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Wilf Lunn, we are going back a while there. To the time when Tomorrow's World did experiments that never worked (mind you I am glad to see Adam Hart-Davis on TW now) and Heinz Wolf and the get egg race.

Them were the days when TV were worth it ;-)

Cheers Al

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Cold DecEmbra Brings The Sleet
Angels Wii Have Heard on High


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Wilf also used to appear on "Eureka!" - the programme that brought us the history of great inventions. He had a slot at the end where he'd show off his inventions. It was in this way I learned that when you see seagulls stamping on the ground in a field, they are simulating the effect of heavy rain and trying to get the worms to come to the surface. I have no idea if this is true, but it was the basis of Wilf's tricycle adapted for worm-charming...

Embra

--------------------
I want you to lay down your life, Perkins. We need a futile gesture at this stage. It will raise the whole tone of the war.

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wee wifey
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ahhh, but you'll never beat Johnny Ball for his ability to explain all! [Big Grin]

little miss "think of a number...."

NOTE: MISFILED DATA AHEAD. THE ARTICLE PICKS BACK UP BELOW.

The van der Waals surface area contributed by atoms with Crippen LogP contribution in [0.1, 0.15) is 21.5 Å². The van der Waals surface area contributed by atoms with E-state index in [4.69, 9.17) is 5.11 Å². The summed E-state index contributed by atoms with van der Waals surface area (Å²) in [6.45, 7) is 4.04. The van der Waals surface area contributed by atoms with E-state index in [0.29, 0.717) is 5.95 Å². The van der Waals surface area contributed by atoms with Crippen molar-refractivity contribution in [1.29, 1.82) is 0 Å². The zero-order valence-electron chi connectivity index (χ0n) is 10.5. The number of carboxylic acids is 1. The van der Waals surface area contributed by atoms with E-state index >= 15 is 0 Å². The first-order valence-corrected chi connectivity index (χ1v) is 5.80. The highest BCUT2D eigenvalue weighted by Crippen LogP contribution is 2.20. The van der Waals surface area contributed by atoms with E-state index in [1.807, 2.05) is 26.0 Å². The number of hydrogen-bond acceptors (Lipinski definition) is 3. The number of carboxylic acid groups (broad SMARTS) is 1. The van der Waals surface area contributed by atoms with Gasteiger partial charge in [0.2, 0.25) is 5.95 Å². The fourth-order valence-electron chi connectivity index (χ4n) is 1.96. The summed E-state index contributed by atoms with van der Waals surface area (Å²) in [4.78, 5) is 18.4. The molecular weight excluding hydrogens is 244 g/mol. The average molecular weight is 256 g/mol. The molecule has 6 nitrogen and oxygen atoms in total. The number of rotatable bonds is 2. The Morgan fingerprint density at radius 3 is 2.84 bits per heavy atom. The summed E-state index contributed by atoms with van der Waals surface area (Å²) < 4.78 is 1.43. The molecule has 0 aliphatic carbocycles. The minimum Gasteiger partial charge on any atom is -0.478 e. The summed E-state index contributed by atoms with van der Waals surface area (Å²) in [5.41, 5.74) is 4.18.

--------------------
once known as little miss

"I don't Pretend to be an ordinary Housewife" Elizabeth Taylor

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Animal or god?
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posted 28 July 2002 04:00 PM
--------------------------------------------------------------------------------
--- Signs Of The Times: ---

"Flight by Heavier-than-Air Craft is impossible"
( Lord Kelvin )

"Aerial flight is one of that class of problems with which Man will never be able to cope."
( Simon Newcomb )

"The (flying) machines will eventually be fast; they will be used in sport -- but they should not be thought of as commercial carriers."
( Octave Chanute, 1910)

"Railroad carriages are pulled at the enormous speed of 15 mph by engines which, in addition to endangering life and limb of passengers, roar and snort through the countryside, setting fire to the crops, scaring the livestock, and frightening women and children.
. The Almighty certainly never intended that people should travel at such breakneck speed--"
( Martin Van Buren )

"Rail Travel at such high speeds is not possible because passengers, unable to breathe, would die of asphyxia."
( Dr. Dionysius Lardner (1793-1859))
-------------------------

Isn't this much like what people say about time travel and warp speed?

JK "I wonder" Will